Integrating STEM with the Liberal Arts

23 May 2016

Susan SingerIn his 1945 presidential inauguration speech at Carleton, titled “Science and the Other Humanities,” Laurence McKinley Gould placed science firmly within a liberal arts context. Said Gould: “[The] true spirit of liberal or humane studies is not inherent in any special or sacred field.”

Today, more than ever, instruction in science and the liberal arts mutually reinforce each other. Science, technology, engineering, and mathematics—or STEM, as the disciplines are called collectively—pervade the national dialog. What’s missing in many conversations about education, work, and life is the broader integration of STEM, replete with the many ways of knowing and understanding our world.

The Japanese education ministry’s recent announcement of its intention to “better meet society’s needs” by reducing funding for the humanities and social sciences has renewed debate about valuing all the disciplines. Narrowly focusing on STEM will not result in a creative, nimble, and adaptive workforce that is capable of addressing global challenges relating to food supply, health, and energy. Such challenges demand innovative thinking, with solutions emerging at the interstices of the social sciences, humanities, arts and literature, and STEM.

Engineers stress T-shaped skills, focused on the shape of the letter. A T-shaped individual has deep understanding within a field complemented by a range of skills that allows her to work across domains, a process called “convergence.” How do we prepare our students for the new world of convergence? Beyond learning across a broad range of disciplines, a hallmark of a liberal arts education, mastering intrapersonal and interpersonal competencies from resilience and persistence to communication and teamwork is imperative.

The value of teamwork was beautifully illustrated recently in the discovery that gravitational waves were generated by colliding black holes 1.3 billion years ago. More than a thousand researchers, including Carleton physics professor Nelson Christensen and his students, worked for decades to detect the waves. Through their tenacity and teamwork, these students experienced liberal arts learning at its finest. Contemplating the enormity of this discovery reinforces Gould’s argument (also from his inaugural address): “The concept of the relationship of man and his institutions to the natural world . . . is the first claim science has to being a humane study.”

I’m mindful of Gould’s claim in an era of measurement, metrics, and ratings. Some people argue that closing the gap in performance on the U.S. math and science scores for 15-year-olds from high- and low-income families on the Programme for International Student Assessment could result in a 37.7 percent increase in GDP and a cumulative $86.5 trillion increase by 2075. STEM competency supports success in far more than STEM fields. At a time when high school graduation rates are up, but literacy and numeracy scores on the Programme for the International Assessment of Adult Competencies are down, we need to focus on the quality of education.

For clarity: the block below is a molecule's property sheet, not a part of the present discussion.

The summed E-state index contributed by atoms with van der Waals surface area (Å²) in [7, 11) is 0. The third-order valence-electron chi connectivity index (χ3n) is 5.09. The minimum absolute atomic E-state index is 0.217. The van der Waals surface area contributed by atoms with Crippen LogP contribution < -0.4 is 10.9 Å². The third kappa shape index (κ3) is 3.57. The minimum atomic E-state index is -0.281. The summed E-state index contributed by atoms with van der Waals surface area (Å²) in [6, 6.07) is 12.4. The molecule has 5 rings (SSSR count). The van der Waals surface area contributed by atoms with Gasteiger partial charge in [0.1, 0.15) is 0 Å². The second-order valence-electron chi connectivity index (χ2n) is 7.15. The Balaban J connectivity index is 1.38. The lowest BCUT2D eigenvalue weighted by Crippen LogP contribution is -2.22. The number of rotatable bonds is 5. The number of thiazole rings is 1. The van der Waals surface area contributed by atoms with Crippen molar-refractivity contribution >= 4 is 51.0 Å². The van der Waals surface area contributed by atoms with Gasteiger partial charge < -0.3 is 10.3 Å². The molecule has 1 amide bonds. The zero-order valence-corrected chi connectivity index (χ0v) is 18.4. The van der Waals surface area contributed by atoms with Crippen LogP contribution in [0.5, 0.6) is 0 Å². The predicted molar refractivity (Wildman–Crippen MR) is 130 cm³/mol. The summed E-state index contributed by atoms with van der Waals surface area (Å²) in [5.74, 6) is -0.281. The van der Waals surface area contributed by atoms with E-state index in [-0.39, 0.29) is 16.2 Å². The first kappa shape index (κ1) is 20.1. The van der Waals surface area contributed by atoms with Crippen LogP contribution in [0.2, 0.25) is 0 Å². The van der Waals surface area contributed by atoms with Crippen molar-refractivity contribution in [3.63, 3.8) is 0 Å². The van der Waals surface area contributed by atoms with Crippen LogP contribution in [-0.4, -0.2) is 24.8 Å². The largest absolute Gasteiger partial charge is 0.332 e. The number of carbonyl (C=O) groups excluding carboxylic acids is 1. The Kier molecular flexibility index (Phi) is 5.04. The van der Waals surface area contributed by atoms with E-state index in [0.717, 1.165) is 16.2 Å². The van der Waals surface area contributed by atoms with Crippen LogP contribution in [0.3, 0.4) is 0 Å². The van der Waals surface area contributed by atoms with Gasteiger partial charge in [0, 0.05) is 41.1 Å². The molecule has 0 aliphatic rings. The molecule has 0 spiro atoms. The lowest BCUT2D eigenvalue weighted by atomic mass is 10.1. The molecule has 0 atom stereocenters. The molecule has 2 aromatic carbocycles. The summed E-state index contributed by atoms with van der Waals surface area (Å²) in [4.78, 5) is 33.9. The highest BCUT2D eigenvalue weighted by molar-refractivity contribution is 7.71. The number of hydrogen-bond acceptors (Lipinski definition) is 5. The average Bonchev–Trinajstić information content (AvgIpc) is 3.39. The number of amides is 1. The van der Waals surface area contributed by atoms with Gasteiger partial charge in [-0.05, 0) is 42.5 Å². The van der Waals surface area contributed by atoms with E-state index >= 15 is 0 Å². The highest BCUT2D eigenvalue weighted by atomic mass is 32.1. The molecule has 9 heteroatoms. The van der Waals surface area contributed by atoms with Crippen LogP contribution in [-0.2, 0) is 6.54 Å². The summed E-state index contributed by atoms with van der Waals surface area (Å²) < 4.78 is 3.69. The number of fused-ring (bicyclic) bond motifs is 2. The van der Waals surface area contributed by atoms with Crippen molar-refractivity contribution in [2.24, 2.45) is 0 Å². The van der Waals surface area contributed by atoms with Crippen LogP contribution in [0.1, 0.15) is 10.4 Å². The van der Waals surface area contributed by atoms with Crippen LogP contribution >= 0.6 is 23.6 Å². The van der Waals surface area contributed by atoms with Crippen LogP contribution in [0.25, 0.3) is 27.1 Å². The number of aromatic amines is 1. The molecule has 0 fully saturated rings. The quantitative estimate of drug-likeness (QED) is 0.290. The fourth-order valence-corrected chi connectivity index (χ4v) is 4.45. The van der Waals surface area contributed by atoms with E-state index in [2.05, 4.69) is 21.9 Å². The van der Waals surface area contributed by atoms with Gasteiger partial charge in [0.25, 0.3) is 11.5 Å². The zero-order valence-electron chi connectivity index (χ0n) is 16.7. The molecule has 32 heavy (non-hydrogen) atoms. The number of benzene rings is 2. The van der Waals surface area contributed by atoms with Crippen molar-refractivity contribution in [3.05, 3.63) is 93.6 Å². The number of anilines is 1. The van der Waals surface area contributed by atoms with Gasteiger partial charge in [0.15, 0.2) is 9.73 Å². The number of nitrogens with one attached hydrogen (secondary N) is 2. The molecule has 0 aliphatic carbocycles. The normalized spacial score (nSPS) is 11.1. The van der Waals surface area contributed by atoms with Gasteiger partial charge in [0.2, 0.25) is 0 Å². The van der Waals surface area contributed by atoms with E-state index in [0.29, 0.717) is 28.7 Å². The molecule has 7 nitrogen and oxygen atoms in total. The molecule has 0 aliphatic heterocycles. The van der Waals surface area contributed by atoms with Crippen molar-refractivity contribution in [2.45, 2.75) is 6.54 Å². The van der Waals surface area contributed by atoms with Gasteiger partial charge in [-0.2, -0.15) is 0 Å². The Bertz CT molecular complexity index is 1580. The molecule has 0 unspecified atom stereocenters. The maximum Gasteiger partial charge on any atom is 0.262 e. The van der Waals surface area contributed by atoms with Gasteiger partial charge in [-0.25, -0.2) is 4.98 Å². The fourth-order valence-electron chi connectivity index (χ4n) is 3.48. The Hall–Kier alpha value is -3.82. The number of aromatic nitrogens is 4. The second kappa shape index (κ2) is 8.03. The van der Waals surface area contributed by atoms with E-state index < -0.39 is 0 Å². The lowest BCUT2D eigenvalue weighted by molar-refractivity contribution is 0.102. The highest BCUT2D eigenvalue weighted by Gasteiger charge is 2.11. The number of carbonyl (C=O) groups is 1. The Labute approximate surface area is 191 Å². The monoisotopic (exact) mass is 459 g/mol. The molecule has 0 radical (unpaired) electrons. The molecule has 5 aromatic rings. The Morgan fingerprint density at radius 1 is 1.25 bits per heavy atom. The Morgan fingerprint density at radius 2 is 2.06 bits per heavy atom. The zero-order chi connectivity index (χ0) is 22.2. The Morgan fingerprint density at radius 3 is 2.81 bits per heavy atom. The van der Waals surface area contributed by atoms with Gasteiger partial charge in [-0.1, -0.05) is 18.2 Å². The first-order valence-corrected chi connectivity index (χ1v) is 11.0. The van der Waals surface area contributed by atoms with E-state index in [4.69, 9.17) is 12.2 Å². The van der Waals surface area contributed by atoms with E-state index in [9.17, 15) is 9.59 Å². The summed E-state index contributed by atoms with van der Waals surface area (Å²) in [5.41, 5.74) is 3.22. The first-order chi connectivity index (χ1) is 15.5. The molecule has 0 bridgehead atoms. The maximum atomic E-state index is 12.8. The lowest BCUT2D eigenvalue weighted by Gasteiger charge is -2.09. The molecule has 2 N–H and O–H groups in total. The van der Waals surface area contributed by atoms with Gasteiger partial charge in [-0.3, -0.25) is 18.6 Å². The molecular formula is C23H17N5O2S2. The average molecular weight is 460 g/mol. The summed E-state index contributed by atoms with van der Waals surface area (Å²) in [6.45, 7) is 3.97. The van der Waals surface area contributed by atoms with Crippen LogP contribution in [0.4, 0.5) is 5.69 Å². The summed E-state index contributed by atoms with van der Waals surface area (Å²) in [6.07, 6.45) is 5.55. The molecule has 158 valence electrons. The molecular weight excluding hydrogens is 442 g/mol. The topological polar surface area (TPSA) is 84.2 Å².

But STEM education can’t prepare an effective workforce if it exists in a vacuum. A close look at how Carleton emerges near the top of a Brookings Institution value-added assessment of four-year schools is instructive. About half the added value comes from unmeasured characteristics described as an “x factor.” Likely the secret sauce of Carleton’s success can be found in key elements of the Association of American Colleges and Universities employers survey, which underscores the importance of developing ethical judgment and integrity, intercultural skills, ability to learn, complex problem solving in real-world settings, evidence-based analysis, critical thinking, and many other aspects of a 21st-century liberal arts education.

Whether one studies science, the humanities, or the arts, an education imbued with high-quality, liberal learning will lead to lifelong learning and deep, lasting understandings. That is the best possible preparation for work. Most importantly, it is a path to a life rich in purpose and meaning.

—Susan Singer, Laurence McKinley Gould Professor of the Natural Sciences

Shortly before this issue went to press, Susan Singer was named vice president for academic affairs and provost for Rollins College in Winter Park, Florida.